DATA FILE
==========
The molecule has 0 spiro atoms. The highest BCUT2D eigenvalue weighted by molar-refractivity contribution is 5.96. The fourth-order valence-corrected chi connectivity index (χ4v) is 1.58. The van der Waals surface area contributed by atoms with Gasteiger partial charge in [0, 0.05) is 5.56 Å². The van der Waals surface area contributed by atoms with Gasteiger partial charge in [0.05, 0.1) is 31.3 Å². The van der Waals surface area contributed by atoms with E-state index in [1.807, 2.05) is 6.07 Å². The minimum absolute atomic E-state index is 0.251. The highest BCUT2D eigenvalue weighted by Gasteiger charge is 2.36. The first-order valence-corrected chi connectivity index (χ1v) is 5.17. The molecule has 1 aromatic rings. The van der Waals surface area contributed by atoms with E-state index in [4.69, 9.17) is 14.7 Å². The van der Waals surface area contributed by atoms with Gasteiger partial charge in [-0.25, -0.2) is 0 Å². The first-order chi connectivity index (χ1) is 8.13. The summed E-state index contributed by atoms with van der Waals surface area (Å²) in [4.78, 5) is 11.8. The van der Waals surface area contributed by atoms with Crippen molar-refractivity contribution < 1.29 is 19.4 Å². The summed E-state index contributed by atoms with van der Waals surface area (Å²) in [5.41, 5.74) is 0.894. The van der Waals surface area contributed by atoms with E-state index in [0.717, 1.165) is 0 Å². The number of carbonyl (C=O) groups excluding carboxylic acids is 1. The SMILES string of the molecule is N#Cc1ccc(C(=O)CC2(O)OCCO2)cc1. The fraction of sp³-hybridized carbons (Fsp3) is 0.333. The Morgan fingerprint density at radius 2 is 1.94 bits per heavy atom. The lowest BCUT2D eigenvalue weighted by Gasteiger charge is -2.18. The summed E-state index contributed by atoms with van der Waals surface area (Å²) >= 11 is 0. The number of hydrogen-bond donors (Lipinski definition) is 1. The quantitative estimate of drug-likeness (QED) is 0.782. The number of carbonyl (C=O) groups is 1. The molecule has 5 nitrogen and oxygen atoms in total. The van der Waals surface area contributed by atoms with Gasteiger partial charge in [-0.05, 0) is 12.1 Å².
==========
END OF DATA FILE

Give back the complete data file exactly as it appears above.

The molecule has 0 spiro atoms. The highest BCUT2D eigenvalue weighted by molar-refractivity contribution is 5.96. The fourth-order valence-corrected chi connectivity index (χ4v) is 1.58. The van der Waals surface area contributed by atoms with Gasteiger partial charge in [0, 0.05) is 5.56 Å². The van der Waals surface area contributed by atoms with Gasteiger partial charge in [0.05, 0.1) is 31.3 Å². The van der Waals surface area contributed by atoms with E-state index in [1.807, 2.05) is 6.07 Å². The minimum absolute atomic E-state index is 0.251. The highest BCUT2D eigenvalue weighted by Gasteiger charge is 2.36. The first-order valence-corrected chi connectivity index (χ1v) is 5.17. The molecule has 1 aromatic rings. The van der Waals surface area contributed by atoms with E-state index in [4.69, 9.17) is 14.7 Å². The van der Waals surface area contributed by atoms with Gasteiger partial charge in [-0.25, -0.2) is 0 Å². The first-order chi connectivity index (χ1) is 8.13. The summed E-state index contributed by atoms with van der Waals surface area (Å²) in [4.78, 5) is 11.8. The van der Waals surface area contributed by atoms with Crippen molar-refractivity contribution < 1.29 is 19.4 Å². The summed E-state index contributed by atoms with van der Waals surface area (Å²) in [5.41, 5.74) is 0.894. The van der Waals surface area contributed by atoms with E-state index in [0.717, 1.165) is 0 Å². The number of carbonyl (C=O) groups excluding carboxylic acids is 1. The SMILES string of the molecule is N#Cc1ccc(C(=O)CC2(O)OCCO2)cc1. The fraction of sp³-hybridized carbons (Fsp3) is 0.333. The Morgan fingerprint density at radius 2 is 1.94 bits per heavy atom. The lowest BCUT2D eigenvalue weighted by Gasteiger charge is -2.18. The summed E-state index contributed by atoms with van der Waals surface area (Å²) >= 11 is 0. The number of hydrogen-bond donors (Lipinski definition) is 1. The quantitative estimate of drug-likeness (QED) is 0.782. The number of carbonyl (C=O) groups is 1. The molecule has 5 nitrogen and oxygen atoms in total. The van der Waals surface area contributed by atoms with Gasteiger partial charge in [-0.05, 0) is 12.1 Å².